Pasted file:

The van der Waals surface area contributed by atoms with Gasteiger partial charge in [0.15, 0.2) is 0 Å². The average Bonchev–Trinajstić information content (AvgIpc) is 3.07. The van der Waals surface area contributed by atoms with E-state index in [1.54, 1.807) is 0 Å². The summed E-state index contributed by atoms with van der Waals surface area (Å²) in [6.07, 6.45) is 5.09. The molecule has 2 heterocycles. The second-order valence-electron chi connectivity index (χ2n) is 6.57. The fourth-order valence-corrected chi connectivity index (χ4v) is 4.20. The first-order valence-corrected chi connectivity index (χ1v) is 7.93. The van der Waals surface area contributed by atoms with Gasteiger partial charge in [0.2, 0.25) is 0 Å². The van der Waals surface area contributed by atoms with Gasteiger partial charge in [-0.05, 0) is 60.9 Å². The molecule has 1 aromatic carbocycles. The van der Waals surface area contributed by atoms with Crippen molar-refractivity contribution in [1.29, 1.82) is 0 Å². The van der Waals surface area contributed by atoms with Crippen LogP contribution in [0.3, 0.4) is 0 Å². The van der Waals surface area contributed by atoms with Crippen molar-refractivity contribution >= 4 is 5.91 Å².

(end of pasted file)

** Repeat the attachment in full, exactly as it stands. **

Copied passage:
The van der Waals surface area contributed by atoms with Gasteiger partial charge in [0.15, 0.2) is 0 Å². The average Bonchev–Trinajstić information content (AvgIpc) is 3.07. The van der Waals surface area contributed by atoms with E-state index in [1.54, 1.807) is 0 Å². The summed E-state index contributed by atoms with van der Waals surface area (Å²) in [6.07, 6.45) is 5.09. The molecule has 2 heterocycles. The second-order valence-electron chi connectivity index (χ2n) is 6.57. The fourth-order valence-corrected chi connectivity index (χ4v) is 4.20. The first-order valence-corrected chi connectivity index (χ1v) is 7.93. The van der Waals surface area contributed by atoms with Gasteiger partial charge in [0.2, 0.25) is 0 Å². The van der Waals surface area contributed by atoms with Gasteiger partial charge in [-0.05, 0) is 60.9 Å². The molecule has 1 aromatic carbocycles. The van der Waals surface area contributed by atoms with Crippen molar-refractivity contribution in [1.29, 1.82) is 0 Å². The van der Waals surface area contributed by atoms with Crippen LogP contribution in [0.3, 0.4) is 0 Å². The van der Waals surface area contributed by atoms with Crippen molar-refractivity contribution >= 4 is 5.91 Å².